It's hoped, in conjunction with VIA, the test will help screening to become widely available in the developing world. Uganda is one of the first countries to conduct field evaluations of the test. But, as well as screening, Sarah wants the vaccine introduced nationwide too. This morning, she's organized a meeting for MPs to try and galvanize support.
SARAH NYOMBI
We organized this meeting to really reach out to the members of parliament. Cervical cancer is not to do with doctors only.
VOICEOVER
Overwhelming opinion is that the vaccine should be introduced in Uganda.
MAN IN MEETING #1
Madam chair, when do we have the mega-plan of ensuring that we roll it out all over in the whole country?
WOMAN IN MEETING #1
We should try to catch up different corners of Uganda.
WOMAN IN MEETING #2
As much as we need to roll out to other districts but even we have to look at the way how it's going to be sustainable.
VOICEOVER
First, they have to work out how to pay for it.
MAN IN MEETING #2
He put the question, "How much would be involved?" It is us who is going to pass the budget.
VOICEOVER
But the Ugandan Ministry of Health will struggle to afford the vaccine alone.

Segment 4

VOICEOVER
Hope lies in an organization called the GAVI alliance.
DR. AISHA JUMAAN [Director, HPV Vaccine Project, PATH]
The cost of the vaccine for many of the developing countries is very expensive. GAVI [Global Alliance for Vaccines and Immunisation] helps poor countries purchase vaccines at a subsidized price, like the HPV vaccine. They [governments] may be able to pay 20 cents per dose, where GAVI takes care of the rest of the price. And GAVI is able to purchase quite a bit of vaccine, and therefore are at a very good position to negotiate a better price for the vaccine than individual countries are able.
VOICEOVER
Four thousand miles away, in Oxford in the UK, a conference on cervical cancer is being held at the university. GAVI's chief executive, Julian Lob-Levyt, is going to be there. And so is Sarah.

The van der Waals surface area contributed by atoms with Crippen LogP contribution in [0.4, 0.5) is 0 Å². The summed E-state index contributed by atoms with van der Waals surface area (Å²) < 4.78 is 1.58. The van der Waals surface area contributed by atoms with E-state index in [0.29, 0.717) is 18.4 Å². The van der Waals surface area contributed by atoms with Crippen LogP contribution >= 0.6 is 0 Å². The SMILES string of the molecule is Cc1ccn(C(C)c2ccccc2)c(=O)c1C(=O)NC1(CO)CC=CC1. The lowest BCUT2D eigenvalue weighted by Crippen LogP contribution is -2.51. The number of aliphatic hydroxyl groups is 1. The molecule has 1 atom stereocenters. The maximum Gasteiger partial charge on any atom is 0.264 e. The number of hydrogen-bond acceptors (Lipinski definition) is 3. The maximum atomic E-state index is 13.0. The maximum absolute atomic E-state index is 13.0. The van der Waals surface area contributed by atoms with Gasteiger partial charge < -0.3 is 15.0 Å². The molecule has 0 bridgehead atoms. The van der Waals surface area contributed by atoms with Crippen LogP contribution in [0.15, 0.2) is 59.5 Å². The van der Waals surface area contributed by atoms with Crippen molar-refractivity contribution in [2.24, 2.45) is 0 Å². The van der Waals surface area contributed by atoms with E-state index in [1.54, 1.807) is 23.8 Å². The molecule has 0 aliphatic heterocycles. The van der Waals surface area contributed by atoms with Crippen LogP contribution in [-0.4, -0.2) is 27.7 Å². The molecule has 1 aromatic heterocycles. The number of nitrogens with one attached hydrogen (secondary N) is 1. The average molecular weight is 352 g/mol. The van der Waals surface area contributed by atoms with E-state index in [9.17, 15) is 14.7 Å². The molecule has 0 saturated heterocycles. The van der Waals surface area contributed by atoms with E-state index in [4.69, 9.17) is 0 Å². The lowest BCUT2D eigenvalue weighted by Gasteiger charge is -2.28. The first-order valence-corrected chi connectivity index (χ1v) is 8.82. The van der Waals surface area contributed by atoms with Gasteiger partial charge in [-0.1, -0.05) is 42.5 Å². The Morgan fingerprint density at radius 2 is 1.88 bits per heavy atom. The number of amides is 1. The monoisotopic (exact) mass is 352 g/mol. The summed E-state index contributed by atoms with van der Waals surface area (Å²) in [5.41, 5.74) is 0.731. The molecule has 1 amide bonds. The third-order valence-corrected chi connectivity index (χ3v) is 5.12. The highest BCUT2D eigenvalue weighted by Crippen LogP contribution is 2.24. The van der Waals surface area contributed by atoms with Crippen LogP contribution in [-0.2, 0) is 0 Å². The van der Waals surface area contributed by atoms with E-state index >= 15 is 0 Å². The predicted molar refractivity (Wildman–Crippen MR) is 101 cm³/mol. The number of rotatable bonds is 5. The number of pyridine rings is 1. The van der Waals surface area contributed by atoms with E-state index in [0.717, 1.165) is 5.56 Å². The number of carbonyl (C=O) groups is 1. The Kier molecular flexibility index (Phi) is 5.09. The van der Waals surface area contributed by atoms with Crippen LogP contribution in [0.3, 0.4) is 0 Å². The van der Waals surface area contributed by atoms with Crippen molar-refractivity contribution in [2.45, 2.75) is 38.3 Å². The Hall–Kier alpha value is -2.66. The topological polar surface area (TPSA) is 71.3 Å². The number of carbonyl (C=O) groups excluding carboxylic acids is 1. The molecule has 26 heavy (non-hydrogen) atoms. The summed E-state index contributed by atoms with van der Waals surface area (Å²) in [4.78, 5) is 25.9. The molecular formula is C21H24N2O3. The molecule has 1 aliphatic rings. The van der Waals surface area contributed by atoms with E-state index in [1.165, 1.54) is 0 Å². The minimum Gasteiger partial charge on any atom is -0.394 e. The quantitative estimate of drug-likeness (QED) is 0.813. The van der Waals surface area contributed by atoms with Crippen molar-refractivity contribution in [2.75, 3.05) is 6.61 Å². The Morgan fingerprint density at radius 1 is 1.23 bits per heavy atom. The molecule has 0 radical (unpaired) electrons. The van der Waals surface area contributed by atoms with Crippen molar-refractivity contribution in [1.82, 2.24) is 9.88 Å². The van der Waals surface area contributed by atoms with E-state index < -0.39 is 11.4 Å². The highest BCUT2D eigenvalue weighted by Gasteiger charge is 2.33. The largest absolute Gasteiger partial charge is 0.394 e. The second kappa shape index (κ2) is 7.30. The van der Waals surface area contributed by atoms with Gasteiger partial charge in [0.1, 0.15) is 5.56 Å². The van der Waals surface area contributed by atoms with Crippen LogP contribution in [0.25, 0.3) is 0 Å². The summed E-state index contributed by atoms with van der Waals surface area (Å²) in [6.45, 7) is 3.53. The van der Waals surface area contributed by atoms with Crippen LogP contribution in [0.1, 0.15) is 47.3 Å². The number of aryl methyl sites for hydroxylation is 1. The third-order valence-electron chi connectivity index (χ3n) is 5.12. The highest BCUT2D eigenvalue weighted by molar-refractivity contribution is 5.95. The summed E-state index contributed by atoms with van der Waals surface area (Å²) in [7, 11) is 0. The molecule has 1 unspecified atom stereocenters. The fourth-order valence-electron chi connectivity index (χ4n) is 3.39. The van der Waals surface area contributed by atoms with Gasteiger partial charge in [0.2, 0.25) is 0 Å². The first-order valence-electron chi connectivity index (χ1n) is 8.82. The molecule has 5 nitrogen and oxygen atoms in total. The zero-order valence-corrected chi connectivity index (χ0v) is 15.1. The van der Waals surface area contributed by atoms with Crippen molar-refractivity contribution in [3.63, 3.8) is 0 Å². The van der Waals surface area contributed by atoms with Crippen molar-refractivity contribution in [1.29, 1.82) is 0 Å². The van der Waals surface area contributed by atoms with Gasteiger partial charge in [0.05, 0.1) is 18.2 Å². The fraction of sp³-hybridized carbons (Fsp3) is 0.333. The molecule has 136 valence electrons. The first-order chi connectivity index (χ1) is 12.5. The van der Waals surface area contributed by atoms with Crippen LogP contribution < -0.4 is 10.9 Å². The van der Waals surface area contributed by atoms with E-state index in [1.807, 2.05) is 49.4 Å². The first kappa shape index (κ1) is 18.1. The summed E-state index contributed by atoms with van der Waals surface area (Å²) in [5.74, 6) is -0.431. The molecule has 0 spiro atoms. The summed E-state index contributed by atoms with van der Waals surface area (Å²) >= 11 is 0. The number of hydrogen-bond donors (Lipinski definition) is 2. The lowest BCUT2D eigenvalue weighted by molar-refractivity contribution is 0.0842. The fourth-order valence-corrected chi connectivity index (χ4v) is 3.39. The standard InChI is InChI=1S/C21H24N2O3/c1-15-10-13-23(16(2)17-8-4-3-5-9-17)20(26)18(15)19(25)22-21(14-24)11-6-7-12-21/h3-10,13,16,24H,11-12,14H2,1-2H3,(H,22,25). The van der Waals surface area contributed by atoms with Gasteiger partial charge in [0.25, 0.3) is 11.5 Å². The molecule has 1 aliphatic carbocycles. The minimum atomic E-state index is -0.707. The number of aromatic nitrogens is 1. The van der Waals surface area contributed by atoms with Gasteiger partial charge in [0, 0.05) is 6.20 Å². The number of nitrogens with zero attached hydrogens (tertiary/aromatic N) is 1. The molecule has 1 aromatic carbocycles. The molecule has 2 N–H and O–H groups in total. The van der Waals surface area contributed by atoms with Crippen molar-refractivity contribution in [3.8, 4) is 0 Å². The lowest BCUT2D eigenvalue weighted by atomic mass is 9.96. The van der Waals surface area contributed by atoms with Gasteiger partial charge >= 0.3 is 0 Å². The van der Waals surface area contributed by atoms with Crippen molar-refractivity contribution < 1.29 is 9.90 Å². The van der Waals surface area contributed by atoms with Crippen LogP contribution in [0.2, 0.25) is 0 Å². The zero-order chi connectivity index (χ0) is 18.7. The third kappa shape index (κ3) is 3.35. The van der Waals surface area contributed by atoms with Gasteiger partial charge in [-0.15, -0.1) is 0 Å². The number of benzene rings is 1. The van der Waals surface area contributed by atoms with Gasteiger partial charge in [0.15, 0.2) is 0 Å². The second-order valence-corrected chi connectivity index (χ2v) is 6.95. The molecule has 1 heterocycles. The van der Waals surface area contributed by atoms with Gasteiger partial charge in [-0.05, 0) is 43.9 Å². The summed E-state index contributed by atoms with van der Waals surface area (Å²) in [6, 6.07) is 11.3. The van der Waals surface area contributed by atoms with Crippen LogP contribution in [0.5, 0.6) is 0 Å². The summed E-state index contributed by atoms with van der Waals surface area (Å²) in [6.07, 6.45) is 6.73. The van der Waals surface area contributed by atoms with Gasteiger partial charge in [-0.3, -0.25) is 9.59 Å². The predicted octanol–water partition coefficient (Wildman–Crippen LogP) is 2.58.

SARAH NYOMBI
I hope now Julian is here, I will talk to him about this program in Africa, the taking up of the HPV vaccine by GAVI.
DR. EMMANUEL MUGISHA
Yeah I think it's high time they hear from the politicians.
VOICEOVER
GAVI has expressed an interest in adding the HPV vaccine to the list of those it already supports.
DR. JULIAN LOB-LEVYT [CEO, GAVI Alliance]
Yes, I'm here because GAVI has recently made a decision to explore the use of vaccines, including a vaccine against cervical cancer. In terms of effectiveness it's an astonishingly effective vaccine it gives very high protection.
VOICEOVER
But the current global financial crisis might make any commitment impossible.
DR. JULIAN LOB-LEVYT
We don't know yet how deep or how prolonged that crisis is going to be, or [what] the impact will be on development budgets. And essentially GAVI relies on the development finance from the rich countries of the West. So we won't really know that situation until 2010.
VOICEOVER
It's something Sarah is keen to talk more about.
SARAH NYOMBI
So, it's nice meeting you and I'm glad that you are here.
DR. JULIAN LOB-LEVYT
Well, I think the good news is our board has recognized, mid-November last year, the need, and the board has made a decision that GAVI should now explore the support to HPV vaccine introduction.
SARAH NYOMBI
So how long will that take?
DR. JULIAN LOB-LEVYT
It's all going to happen in the next few months, so that should happen fairly quickly. We're then going to want to look at countries for the feasibility of introduction, so we'll be looking for early adopter countries where there's strong political commitment.
SARAH NYOMBI
OK, like Uganda?
DR. JULIAN LOB-LEVYT
Absolutely, absolutely.
SARAH NYOMBI
So the funding really is so crucial to Africa, and Uganda in particular, so it's glad I met you and I will keep following you up and ...
DR. JULIAN LOB-LEVYT
Yeah, and you should chase me up on this one. [laughs]
SARAH NYOMBI
It really went so, so well that the journey was worth it, and I've talked to Julian, the CEO and president of GAVI, it's really exciting, and there is really hope.
VOICEOVER
Back in Uganda, Sarah is determined to keep up the momentum of her cervical cancer campaign. Over 500 people have turned up to an awareness march, and Sarah is optimistic about the future.
SARAH NYOMBI
My hope for the women of Uganda is that everyone gets aware that there is cervical cancer amongst us and that it is preventable. I'm a believer. I believe in God and I know God loves his people. These things will happen.
TITLE
[end credits]
TITLE
rockhopper TV